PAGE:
Tuesday, April 14, 2009

The role of truth in literature for children

A brief search in the ERIC database today generated a citation of considerable interest:

Representations of the Moon in Children's Literature: An Analysis of Written and Visual Text.
Author(s): Trundle, Kathy Cabe; Troland, Thomas H.; Pritchard, T. Gail
Source: Journal of Elementary Science Education, v20 n1 p17-28 Win 2008. 12 pp.

Of course, the bookcharmer's whimsy is tickled by this title, but the whiff of opportunity for comparison is also noticeable. If teaching children incorrect information about the moon is problematic, what about misrepresentations about American history in literature marketed to children?

So let's briefly consider the arguments of Trundle et al:

On page 17, the whimsy is ameliorated but explanation of the significance of the topic at hand, "Does it really matter if students or adults understand the phases of the moon? Perhaps not for the purposes of everyday life; yet the familiar cycle of lunar phases,so beautiful and so evocative to the human race, is a phenomenon of nature that begs understanding. Unfortunately, misrepresentations of the moon in children’s literature do little to foster this goal."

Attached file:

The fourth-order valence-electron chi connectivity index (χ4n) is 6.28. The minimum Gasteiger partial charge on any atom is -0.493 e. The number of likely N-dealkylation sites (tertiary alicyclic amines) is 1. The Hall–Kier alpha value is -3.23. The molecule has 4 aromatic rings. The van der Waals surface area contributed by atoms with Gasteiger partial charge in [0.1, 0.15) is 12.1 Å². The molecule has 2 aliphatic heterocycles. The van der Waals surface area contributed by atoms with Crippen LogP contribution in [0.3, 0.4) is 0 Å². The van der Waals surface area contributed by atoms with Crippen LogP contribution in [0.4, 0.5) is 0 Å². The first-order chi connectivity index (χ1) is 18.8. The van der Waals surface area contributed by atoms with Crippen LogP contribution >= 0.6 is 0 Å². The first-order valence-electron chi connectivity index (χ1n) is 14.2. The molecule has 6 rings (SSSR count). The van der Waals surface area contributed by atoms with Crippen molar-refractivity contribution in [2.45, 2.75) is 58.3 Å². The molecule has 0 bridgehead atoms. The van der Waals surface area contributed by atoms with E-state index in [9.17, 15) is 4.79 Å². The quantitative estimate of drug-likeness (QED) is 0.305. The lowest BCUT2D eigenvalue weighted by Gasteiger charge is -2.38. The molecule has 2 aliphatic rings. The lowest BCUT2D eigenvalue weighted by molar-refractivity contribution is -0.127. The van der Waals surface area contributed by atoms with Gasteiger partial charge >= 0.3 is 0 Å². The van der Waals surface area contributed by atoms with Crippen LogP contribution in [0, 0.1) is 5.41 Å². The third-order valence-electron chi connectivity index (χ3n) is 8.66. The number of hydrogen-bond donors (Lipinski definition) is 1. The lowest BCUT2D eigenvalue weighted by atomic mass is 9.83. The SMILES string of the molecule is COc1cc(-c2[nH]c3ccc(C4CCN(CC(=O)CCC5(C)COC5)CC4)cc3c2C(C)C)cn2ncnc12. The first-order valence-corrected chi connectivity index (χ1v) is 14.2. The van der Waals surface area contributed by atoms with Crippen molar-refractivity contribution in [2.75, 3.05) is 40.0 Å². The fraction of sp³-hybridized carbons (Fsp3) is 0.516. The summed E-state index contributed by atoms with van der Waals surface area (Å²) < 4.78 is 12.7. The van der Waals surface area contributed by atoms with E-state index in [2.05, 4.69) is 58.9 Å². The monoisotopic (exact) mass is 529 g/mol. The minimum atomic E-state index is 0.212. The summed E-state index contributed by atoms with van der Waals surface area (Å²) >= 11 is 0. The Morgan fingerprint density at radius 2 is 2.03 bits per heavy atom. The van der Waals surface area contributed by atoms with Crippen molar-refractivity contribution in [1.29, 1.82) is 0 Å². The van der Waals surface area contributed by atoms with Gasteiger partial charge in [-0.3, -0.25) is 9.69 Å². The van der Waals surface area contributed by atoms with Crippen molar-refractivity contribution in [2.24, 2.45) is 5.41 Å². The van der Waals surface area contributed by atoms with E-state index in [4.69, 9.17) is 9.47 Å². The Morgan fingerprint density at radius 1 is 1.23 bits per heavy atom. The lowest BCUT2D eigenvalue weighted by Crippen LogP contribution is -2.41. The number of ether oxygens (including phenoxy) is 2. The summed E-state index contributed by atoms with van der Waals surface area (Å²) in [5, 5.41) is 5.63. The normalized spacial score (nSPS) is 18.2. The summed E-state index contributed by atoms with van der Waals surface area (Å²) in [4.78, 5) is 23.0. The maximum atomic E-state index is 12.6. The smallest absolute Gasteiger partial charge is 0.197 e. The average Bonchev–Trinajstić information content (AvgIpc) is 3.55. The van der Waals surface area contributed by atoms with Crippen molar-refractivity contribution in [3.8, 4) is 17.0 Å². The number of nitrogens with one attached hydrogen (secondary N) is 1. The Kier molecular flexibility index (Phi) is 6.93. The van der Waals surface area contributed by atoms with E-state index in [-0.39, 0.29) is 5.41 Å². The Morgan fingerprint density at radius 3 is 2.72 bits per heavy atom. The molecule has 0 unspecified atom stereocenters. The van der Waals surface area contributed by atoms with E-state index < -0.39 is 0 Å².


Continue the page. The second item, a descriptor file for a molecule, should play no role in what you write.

On page 24, the issue of churlishness is addressed, "Perhaps it seems churlish to complain about drawings of lunar phases in children’s books; these books are literature, not science. It would also seem churlish to complain about Van Gogh’s exaggerated stars in Starry Night or about scenes in Star Trek that could not actually take place. Yet, education strives, among other things, to convey an accurate understanding of the natural world. The results presented in this article clearly establish that illustrations in children’s books reinforce inaccurate conceptions of lunar phases."

Trundle's argument gets at the heart of what I would like to examine in the role of books like Caddie Woodlawn which have been used to teach American history--what level of truth is presented to readers, and what consequence does it have?

Thank you, Trundle et al.

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